* Well, this is a pretty comprehensive tirade against a judge. It makes calling a judge a “cock” seem tame. [Legal Juice]

* Harvard Professor Noah Feldman talks about democracy. He thinks monarchies have funny traditions. I guess he’s talking about the royal family of Canada. [Zach Talks]

* EA can’t use the First Amendment to get out of the right of publicity problem it faces with its college football video game. And the death watch on the NCAA continues. [IT-Lex]

* The D.C. Circuit has banned the import of Sodium Thiopental, putting a crimp in the plans of any state looking to administer lethal injections. This is where Delaware has it right… no one is going to outlaw rope. [The Volokh Conspiracy]

* Steve Cohen didn’t read 89 percent of his emails. In his defense, “I think I’m guilty of insider trading” and “I am a Nigerian Prince” are probably both getting caught by the spam filter. [DealBreaker]

* Sequestration has put the pinch on the rights of indigent federal defendants to receive legal representation. But at least our airlines are shielded from hardship. [PrawfsBlawg]

* “Just as Justice Scalia predicted in his animated dissent, by virtue of the present lawsuit, “the state-law shoe” has now dropped in Ohio.” [USA Today]

* Wire Lawyer is running a competition among law school alumni to see which schools are the most technologically progressive. What do you know, people from Seattle and California are winning a technology competition. [Wire Lawyer]

* Hall of Famers Art Monk and Darrell Green have joined the movement to get Washington to stop using the ‘Redskins’ name. [ESPN]

* Bloomberg takes a look at the legal controversy brewing around unpaid internships. Video after the jump… [Bloomberg Law via YouTube]

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* J.K. Rowling’s outing as The Cuckoo’s Calling (affiliate link) author Robert Galbraith has rendered print copies of the book scarce and a hot collector’s item. Now Rowling is hurling Cruciatus curses at her lawyers as the source of the revelation. [The Guardian]

* The New York Times weighs in on the worth of a law degree debate and makes Elie’s day by labeling him “indomitable.” [DealBook / New York Times]

* After the Ninth Circuit struck a tone of sanity, federal bankruptcy judges in Michigan and Tennessee remind us that law school debt is forever. [The National Law Journal]

* The hottest barristers in London. Meh. Holding out for the hottest solicitors countdown. [Legal Cheek]

* A lawyer should get suspended for smuggling stuff out of prison for a client. But shouldn’t the punishment be a tad more severe for smuggling a HIT LIST out of prison for a client? [Mercury News]

* The Ten Competencies that law schools should teach. I’d add “understanding how to order from Seamless at 4AM,” but otherwise it’s a solid list. [Associate's Mind]

* Penn State has approved a $60 million settlement in the Sandusky cases. Which is less than the football program makes in a year. [Deadspin]

* Apparently, the laws and other conditions surrounding America’s oil industry make it only the fifth friendliest place to extract petroleum in the world. Thanks a bunch you granola-eating socialists. [Breaking Energy]

* It’s not over yet, but the current projection for law school applicants this year is 59,200. My response to those fresh young go-getters after the jump…

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Another week has come and gone. We’re post Independence Day, so strap in for the long grind to Labor Day before you get any rest. If you need a break, I suppose you can take some summers for a 3-hour lunch, assuming anyone still does that.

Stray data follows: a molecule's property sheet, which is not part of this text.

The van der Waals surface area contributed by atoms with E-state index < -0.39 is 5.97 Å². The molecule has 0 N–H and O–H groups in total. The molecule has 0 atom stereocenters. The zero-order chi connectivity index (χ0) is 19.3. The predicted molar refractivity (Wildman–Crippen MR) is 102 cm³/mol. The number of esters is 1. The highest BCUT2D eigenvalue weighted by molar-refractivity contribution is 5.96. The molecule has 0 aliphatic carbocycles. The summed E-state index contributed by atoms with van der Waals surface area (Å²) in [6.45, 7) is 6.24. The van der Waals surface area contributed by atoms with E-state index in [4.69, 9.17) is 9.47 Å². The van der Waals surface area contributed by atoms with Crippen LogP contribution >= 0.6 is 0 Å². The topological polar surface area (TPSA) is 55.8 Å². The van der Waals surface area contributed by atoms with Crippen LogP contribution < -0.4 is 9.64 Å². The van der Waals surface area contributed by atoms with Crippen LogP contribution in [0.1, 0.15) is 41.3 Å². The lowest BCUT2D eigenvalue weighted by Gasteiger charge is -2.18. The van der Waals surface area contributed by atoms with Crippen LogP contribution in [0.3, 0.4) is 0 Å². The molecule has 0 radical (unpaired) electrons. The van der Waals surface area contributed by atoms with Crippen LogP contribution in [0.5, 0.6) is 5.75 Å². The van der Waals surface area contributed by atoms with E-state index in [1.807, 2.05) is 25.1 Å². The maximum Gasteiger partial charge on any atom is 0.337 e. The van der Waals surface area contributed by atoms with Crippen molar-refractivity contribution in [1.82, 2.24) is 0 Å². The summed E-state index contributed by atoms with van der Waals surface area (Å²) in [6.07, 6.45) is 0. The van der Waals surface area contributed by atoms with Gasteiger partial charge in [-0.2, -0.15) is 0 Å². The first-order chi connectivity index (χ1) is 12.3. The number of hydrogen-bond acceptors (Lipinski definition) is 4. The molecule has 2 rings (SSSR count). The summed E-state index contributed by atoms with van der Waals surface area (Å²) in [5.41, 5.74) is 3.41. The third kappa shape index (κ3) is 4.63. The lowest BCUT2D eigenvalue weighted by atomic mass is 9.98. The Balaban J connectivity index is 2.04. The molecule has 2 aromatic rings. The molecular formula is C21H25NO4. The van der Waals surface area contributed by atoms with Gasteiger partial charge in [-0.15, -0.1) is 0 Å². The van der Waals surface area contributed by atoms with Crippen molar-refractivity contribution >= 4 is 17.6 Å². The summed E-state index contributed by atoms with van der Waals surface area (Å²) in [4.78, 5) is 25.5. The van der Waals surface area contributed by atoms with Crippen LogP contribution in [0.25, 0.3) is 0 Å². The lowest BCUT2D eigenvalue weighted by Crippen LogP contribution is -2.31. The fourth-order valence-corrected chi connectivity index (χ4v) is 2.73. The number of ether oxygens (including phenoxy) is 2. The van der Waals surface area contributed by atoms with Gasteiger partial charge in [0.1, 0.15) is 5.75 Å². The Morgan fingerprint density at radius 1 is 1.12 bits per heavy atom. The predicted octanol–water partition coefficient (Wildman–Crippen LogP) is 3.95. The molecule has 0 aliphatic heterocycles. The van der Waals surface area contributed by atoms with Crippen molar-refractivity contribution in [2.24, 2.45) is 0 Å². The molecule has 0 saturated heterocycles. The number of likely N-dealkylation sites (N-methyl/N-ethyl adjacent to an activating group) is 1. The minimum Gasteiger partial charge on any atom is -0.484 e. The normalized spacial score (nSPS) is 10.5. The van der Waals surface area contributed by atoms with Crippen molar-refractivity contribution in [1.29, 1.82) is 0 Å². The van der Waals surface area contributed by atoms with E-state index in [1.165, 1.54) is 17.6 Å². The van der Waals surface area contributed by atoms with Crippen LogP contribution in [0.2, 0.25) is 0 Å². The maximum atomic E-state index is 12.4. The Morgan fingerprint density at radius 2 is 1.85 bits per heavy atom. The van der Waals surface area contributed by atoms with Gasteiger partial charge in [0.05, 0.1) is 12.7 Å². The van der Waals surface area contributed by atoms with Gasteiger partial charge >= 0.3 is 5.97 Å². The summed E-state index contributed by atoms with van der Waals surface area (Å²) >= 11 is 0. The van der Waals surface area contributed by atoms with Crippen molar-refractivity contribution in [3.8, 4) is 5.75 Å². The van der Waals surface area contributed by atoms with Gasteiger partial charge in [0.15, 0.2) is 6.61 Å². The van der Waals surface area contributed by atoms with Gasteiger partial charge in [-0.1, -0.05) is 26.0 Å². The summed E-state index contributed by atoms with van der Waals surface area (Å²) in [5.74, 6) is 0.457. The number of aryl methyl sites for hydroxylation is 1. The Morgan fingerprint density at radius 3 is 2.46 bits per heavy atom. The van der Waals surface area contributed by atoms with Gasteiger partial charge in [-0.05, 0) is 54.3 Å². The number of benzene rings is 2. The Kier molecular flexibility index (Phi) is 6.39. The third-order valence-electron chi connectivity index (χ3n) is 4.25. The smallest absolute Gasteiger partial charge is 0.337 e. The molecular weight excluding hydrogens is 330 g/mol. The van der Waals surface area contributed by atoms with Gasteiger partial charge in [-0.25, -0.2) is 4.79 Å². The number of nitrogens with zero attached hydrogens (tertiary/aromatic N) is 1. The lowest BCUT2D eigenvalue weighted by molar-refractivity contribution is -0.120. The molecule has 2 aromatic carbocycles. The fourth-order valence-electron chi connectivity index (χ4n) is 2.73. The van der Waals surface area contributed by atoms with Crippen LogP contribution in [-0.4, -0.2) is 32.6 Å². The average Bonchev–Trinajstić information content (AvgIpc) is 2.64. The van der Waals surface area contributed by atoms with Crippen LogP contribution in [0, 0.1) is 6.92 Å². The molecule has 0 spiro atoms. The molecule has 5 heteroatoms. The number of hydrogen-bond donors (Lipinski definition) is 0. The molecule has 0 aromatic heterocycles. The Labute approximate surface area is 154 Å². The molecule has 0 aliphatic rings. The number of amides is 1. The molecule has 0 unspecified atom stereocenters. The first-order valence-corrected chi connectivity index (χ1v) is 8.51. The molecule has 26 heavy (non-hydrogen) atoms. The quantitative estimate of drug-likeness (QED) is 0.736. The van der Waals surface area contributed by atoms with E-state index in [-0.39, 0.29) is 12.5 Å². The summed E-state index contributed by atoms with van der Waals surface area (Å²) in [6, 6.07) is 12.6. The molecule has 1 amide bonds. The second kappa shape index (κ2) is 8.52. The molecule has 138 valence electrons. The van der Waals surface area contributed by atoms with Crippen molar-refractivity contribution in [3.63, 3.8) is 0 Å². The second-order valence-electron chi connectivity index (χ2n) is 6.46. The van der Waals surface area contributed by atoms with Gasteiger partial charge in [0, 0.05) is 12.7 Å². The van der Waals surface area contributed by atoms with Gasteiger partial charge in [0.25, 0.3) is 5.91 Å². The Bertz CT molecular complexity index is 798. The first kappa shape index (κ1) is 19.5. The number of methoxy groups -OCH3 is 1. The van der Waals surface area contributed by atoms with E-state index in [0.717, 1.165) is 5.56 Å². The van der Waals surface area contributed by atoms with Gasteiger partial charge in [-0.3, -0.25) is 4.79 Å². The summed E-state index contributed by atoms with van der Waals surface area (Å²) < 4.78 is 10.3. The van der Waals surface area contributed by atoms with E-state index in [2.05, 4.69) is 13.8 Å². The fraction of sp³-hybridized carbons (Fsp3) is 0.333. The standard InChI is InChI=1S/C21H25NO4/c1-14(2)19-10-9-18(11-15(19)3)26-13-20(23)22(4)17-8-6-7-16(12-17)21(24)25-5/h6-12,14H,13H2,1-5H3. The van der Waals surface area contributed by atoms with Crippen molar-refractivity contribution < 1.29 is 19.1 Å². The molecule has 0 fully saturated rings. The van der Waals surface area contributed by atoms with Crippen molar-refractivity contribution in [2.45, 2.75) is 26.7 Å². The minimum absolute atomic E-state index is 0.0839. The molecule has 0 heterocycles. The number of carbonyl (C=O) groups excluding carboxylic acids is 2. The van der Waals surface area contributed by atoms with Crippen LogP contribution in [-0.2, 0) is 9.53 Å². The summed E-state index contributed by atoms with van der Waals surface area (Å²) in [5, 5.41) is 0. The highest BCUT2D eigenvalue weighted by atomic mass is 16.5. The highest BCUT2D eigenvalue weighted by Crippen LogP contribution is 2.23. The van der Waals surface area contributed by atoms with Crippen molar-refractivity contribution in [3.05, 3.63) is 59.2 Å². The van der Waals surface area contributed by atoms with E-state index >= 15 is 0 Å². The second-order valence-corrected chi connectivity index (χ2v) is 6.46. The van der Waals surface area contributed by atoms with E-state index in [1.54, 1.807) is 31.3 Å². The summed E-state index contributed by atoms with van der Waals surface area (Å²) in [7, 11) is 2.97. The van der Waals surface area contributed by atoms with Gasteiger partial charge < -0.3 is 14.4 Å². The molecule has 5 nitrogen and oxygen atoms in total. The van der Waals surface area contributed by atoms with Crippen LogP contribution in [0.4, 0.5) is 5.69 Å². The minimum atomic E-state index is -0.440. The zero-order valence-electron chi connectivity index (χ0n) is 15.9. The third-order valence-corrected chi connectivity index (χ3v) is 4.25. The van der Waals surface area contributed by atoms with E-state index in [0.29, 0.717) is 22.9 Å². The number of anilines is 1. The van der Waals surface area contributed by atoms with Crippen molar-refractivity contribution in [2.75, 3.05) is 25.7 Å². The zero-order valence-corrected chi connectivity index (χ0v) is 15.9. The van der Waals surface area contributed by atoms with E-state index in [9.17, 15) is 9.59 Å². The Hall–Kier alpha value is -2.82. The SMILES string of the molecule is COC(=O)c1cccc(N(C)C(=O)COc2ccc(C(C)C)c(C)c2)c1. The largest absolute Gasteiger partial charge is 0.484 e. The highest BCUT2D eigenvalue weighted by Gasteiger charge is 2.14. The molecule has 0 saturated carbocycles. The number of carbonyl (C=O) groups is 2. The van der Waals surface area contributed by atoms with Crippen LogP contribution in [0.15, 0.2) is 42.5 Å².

But the real importance of the week’s end is that it’s time again to compile my look at some notable stories from the week in legal news. Bring on “5 Thing Friday” or “Working for the Weekend” or something like that.

This week, we had Justice Ginsburg’s declaration that she’s not retiring, the Zimmerman trial continued on its tragically absurd course, Vault released its annual law firm rankings, the NFL got burned in court — twice — and Harry Reid figured out that there’s this thing called a filibuster and the Republicans are really good at it…

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This world is absolutely crawling with DUI attorneys. You wouldn’t know it to look at this website, but it’s fairly clear out here in Amurrica that DUI attorneys outnumber other attorneys by at least a seventeen or eighteen-to-one margin. If you don’t believe me, perhaps you’ll believe Google? A search for “DUI attorney” returns over 27 million hits. Whereas a search for “clown gingivitis” only returns 638,000. So yeah, there are a ton of DUI attorneys in this world.

If you’re wondering why I’m wasting your time and mine on hilarious Google searches, it’s because this is the week that sports figures decided to get all sorts of liquored-up and go on joyrides. Well, this is the week I decided to write about sports figures getting all sorts of liquored-up and going on joyrides. Because, truthfully, athletes and those who employ them have a long history of drunk driving. I refer you to my first paragraph. Those lawyers didn’t multiply like wet Gremlins because work was hard to come by. Indeed, drunk driving is a crime that is enjoyed by a wide swath of Americans, from a young me to a slightly older me to those who aren’t even me. Now, this is not to downplay the seriousness of the crime. It’s a terribly reckless thing to do and it should be punished harshly.

Let’s talk boozin’ and cruisin’…

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* Authorities are exhuming the Boston strangler suspect to attempt to match his DNA with a sample recovered from a victim killed almost 50 years ago, highlighting advances in DNA harvesting technology. In other news, COBRA Command claims that Project: Serpentor is moving along nicely. [NY Times]

* Ninth Circuit Judge William Fletcher dissents in the case of Deere v. Cullen. Judge Fletcher writes: “The majority holds that a judge suffering from dementia may sentence a man to death.” He’s so unreasonable. [PrawfsBlawg]

* The Texas student that Tamara Tabo wrote about this morning, whose arrest for making terrorist threats sparked a Facebook phenomenon, has been released on bail. [The Blaze]

* Kash Hill reports on the decision in the Sarah Jones case. The former cheerleader and current paralegal won $338,000 in her defamation suit. [Forbes]

* The advent of a new job in the field of sex work: The “Coparazzi,” documenting cop mistreatment of sex workers. This job title is offensive because it suggests that the Paparazzi are doing something admirable. [Jezebel]

* An argument for compromising reputation for scholarship money when selecting a law school. As one of the commenters on the article (steponitvelma) put it: “Congratulations. How wonderful.” [The Billfold]

* Women are realizing that husbands are crimping their style. [The Careerist]